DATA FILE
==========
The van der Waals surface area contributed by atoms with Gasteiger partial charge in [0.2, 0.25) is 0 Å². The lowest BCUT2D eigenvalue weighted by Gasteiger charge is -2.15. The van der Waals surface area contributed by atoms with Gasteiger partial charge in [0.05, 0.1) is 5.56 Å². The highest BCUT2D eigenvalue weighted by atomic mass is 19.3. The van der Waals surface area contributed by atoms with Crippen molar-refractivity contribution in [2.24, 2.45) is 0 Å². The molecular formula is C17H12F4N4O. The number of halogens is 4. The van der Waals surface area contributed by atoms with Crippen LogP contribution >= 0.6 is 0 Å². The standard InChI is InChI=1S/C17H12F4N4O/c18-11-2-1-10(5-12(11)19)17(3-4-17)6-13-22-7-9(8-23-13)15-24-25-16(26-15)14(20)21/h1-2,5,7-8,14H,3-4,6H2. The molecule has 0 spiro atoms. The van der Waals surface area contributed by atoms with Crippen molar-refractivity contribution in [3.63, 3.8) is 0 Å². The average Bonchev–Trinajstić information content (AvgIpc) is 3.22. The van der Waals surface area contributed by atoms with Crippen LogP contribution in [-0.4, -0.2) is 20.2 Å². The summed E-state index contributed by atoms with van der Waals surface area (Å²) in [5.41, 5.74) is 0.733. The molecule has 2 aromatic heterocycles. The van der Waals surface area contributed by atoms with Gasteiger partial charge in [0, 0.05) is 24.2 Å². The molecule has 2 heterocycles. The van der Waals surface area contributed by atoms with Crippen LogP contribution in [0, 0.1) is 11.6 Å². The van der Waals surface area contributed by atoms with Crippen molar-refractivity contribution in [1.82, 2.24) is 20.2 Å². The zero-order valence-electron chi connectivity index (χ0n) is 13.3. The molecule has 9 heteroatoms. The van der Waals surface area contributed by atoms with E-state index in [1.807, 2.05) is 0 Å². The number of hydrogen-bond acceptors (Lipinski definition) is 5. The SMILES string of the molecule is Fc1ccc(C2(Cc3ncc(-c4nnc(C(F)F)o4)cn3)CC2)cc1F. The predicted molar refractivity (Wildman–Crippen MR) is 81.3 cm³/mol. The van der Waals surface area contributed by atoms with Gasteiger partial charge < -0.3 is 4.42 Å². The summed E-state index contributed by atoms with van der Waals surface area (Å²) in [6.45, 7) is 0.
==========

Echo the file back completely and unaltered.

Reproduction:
The van der Waals surface area contributed by atoms with Gasteiger partial charge in [0.2, 0.25) is 0 Å². The lowest BCUT2D eigenvalue weighted by Gasteiger charge is -2.15. The van der Waals surface area contributed by atoms with Gasteiger partial charge in [0.05, 0.1) is 5.56 Å². The highest BCUT2D eigenvalue weighted by atomic mass is 19.3. The van der Waals surface area contributed by atoms with Crippen molar-refractivity contribution in [2.24, 2.45) is 0 Å². The molecular formula is C17H12F4N4O. The number of halogens is 4. The van der Waals surface area contributed by atoms with Crippen LogP contribution >= 0.6 is 0 Å². The standard InChI is InChI=1S/C17H12F4N4O/c18-11-2-1-10(5-12(11)19)17(3-4-17)6-13-22-7-9(8-23-13)15-24-25-16(26-15)14(20)21/h1-2,5,7-8,14H,3-4,6H2. The molecule has 0 spiro atoms. The van der Waals surface area contributed by atoms with Crippen molar-refractivity contribution in [3.63, 3.8) is 0 Å². The average Bonchev–Trinajstić information content (AvgIpc) is 3.22. The van der Waals surface area contributed by atoms with Crippen LogP contribution in [-0.4, -0.2) is 20.2 Å². The summed E-state index contributed by atoms with van der Waals surface area (Å²) in [5.41, 5.74) is 0.733. The molecule has 2 aromatic heterocycles. The van der Waals surface area contributed by atoms with Gasteiger partial charge in [0, 0.05) is 24.2 Å². The molecule has 2 heterocycles. The van der Waals surface area contributed by atoms with Crippen LogP contribution in [0, 0.1) is 11.6 Å². The van der Waals surface area contributed by atoms with Crippen molar-refractivity contribution in [1.82, 2.24) is 20.2 Å². The zero-order valence-electron chi connectivity index (χ0n) is 13.3. The molecule has 9 heteroatoms. The van der Waals surface area contributed by atoms with E-state index in [1.807, 2.05) is 0 Å². The number of hydrogen-bond acceptors (Lipinski definition) is 5. The SMILES string of the molecule is Fc1ccc(C2(Cc3ncc(-c4nnc(C(F)F)o4)cn3)CC2)cc1F. The predicted molar refractivity (Wildman–Crippen MR) is 81.3 cm³/mol. The van der Waals surface area contributed by atoms with Gasteiger partial charge < -0.3 is 4.42 Å². The summed E-state index contributed by atoms with van der Waals surface area (Å²) in [6.45, 7) is 0.